The role of women in The Merry Wives of Windsor is another topic that has continued to interest critics. Sandra Clark (1987) examined the treatment of wit in women in the play and finds that women use wit "as a way of getting back at a world dominated by men." R. S. White (1991) has also explored Shakespeare's treatment of women's roles in The Merry Wives of Windsor, especially the role of Anne Page. He contends that "when men are not seeing Anne as a possession to be bought and sold, they are seeing her as a prize to be won." In addition, White questions whether Shakespeare challenges the politics of male supremacy in the play, noting that he provides his female characters with an unusual assertiveness and independence.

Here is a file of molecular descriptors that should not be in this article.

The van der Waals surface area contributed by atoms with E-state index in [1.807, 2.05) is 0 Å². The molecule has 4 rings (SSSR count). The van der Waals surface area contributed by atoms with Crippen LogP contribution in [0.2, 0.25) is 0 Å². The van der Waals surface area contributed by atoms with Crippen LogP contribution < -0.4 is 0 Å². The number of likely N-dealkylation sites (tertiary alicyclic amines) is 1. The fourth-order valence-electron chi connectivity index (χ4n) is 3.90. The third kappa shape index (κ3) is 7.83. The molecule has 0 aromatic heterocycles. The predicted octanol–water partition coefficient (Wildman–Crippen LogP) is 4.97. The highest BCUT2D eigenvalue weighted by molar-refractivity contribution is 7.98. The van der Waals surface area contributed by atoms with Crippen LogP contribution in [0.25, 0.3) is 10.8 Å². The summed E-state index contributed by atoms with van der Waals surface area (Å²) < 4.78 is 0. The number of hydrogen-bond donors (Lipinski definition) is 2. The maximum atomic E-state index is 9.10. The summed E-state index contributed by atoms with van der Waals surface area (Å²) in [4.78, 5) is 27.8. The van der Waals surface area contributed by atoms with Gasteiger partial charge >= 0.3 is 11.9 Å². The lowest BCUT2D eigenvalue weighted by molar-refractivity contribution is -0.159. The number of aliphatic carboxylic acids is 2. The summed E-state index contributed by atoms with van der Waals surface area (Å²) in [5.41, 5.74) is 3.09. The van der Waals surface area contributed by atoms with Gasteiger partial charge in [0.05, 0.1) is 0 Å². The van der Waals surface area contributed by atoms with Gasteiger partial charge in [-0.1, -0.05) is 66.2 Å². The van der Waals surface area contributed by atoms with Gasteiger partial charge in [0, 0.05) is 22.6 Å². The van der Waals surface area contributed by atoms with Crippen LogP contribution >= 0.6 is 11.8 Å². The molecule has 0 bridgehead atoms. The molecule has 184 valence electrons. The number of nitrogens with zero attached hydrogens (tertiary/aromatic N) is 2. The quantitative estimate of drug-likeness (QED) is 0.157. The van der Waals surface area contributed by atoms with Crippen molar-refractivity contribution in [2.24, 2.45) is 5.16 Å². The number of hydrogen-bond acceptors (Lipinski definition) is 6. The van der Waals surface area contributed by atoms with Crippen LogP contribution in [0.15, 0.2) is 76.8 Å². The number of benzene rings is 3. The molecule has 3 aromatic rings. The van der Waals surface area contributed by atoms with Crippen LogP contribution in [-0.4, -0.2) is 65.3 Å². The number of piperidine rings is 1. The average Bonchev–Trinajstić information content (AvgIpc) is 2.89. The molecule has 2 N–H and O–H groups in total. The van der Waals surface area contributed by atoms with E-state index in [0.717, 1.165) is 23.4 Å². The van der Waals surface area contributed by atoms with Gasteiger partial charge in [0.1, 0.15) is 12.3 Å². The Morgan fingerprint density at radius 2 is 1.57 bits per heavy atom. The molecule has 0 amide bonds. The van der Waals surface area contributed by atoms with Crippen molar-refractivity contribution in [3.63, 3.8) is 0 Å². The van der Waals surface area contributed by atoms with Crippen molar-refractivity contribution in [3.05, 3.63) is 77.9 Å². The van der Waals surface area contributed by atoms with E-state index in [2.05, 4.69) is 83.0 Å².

Many modern commentators object to the play's designation as a farce or slapstick comedy. Marvin Felheim and Philip Traci (1981) have examined how the setting, language, and characterization of the play mirror its realistic tone, asserting that the play "has its own center of gravity, a focus which makes it a particularly apt candidate for . . . realistic comedy." Scholars continue to debate the literary merits of The Merry Wives of Windsor, which has now begun to receive the critical attention common to Shakespeare's other plays.
Christiane Gallenca (essay date 1985)
SOURCE: "Ritual and Folk Custom in The Merry Wives of Windsor," in Cahiers Elisabethains, Vol. 27, April, 1985, pp. 27-41.
[Below, Gallenca details the role of folklore and ritual in The Merry Wives of Windsor, and asserts that the play "is based on those rituals which . . . celebrate the passage from Winter to Spring, from death to life. " ]